PC enthusiasts already know how important proper cooling is in order to squeeze the most performance out of your rig, to the extent that they buy or build elaborately liquid-cooled setups and the hardest of hardcore overclockers try setting records with liquid nitrogen. One of the latest trends in air-based cooling (i.e., using fans to move hot air out of the chassis) is vertical cooling, which is what a couple of boutique system builders are hyping in their newest performance desktops.
The trend was introduced through cases like the Raven RV and Fortress from Silverstone, which have three huge 180mm fans at the bottom of the unit and the motherboard mounted at a 90-degree angle. These fans take in cool air and blow it upward across hot parts like the CPU and graphics cards, then that heated air is exited out of the case via a top-mounted fan.
Maingear used that approach with its Shift desktop that it introduced at the end of last year, and now Digital Storm is keeping the trend going with its Black|OPS Assassin gaming PC (pictured). In fact, the Bright Side of News goes as so far as to imply that the Assassin is a rip-off of the Shift.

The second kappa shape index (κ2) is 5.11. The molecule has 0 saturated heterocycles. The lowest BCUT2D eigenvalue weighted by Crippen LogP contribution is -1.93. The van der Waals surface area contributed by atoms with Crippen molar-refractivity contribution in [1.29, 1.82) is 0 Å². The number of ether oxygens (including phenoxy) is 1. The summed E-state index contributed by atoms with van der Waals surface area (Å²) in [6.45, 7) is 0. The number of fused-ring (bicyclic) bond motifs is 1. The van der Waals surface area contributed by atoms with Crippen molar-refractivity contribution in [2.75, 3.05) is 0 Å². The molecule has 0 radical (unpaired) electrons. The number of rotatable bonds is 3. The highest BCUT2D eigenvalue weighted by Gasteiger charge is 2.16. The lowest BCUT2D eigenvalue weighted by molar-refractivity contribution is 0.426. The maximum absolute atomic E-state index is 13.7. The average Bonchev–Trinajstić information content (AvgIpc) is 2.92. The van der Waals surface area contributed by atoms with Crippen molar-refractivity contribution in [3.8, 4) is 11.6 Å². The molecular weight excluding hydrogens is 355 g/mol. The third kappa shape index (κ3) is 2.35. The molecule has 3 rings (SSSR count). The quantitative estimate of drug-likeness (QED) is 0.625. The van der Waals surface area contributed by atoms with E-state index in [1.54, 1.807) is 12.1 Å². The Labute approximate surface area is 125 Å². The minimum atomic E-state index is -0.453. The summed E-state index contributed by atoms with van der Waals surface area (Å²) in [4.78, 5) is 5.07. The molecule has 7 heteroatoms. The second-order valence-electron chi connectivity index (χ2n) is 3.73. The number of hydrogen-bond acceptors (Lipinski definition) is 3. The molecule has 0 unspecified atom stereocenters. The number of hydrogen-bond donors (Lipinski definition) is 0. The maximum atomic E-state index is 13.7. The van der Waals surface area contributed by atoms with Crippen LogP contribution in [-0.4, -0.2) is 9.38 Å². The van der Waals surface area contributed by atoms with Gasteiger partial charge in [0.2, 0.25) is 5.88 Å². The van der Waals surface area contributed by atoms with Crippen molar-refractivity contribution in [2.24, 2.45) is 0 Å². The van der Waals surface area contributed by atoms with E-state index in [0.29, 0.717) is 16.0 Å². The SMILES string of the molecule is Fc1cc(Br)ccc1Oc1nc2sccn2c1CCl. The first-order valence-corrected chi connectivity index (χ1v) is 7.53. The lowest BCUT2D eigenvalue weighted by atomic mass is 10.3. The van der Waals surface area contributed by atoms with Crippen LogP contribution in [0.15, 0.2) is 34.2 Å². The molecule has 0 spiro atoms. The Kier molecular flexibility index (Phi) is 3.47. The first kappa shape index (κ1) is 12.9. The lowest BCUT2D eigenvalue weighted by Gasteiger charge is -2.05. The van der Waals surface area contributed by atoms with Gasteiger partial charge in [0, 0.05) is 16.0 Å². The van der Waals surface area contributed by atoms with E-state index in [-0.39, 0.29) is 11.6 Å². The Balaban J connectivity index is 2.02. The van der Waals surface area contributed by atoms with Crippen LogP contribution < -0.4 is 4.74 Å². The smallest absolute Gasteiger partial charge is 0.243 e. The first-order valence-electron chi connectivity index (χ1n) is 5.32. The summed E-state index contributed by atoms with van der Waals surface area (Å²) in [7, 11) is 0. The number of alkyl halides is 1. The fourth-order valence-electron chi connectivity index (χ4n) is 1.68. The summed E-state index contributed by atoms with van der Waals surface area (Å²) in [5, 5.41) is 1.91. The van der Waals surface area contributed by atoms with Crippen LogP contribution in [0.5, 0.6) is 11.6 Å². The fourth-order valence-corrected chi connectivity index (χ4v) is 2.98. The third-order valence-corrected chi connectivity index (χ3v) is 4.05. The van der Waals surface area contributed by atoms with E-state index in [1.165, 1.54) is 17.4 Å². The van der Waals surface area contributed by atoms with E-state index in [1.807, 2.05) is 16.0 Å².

Rip-off or not, the Assassin's three configurations are in the same price range as the Shift's $2,399 version. For that price, Maingear gives you an Intel Core i7-930 CPU, 6GB of DDR3 RAM, 750GB hard drive, and an ATI Radeon HD 5770 graphics card. For $2,387 you get a similarly configured Assassin with a smaller hard drive (500GB) but a newer graphics card (Nvidia GeForce GTX 470). Each company throws in free liquid cooling in addition to the vertical air cooling. Digital Storm claims its config can be overclocked safely to 4.4GHz.
The $2,535 Enthusiast config of the Assassin changes the graphics to the Radeon HD 5870, which is about $130 less than a similarly configured Shift (albeit with a bigger hard drive), while the Extreme version jumps up to the brand-new GeForce GTX 480 graphics card for $2,693—again, less than Maingear's Shift equivalent.
Whether the difference in price is worth it is obviously open to debate, but we can probably all agree that other gaming PC builders will be seriously considering going vertical with their next systems as well.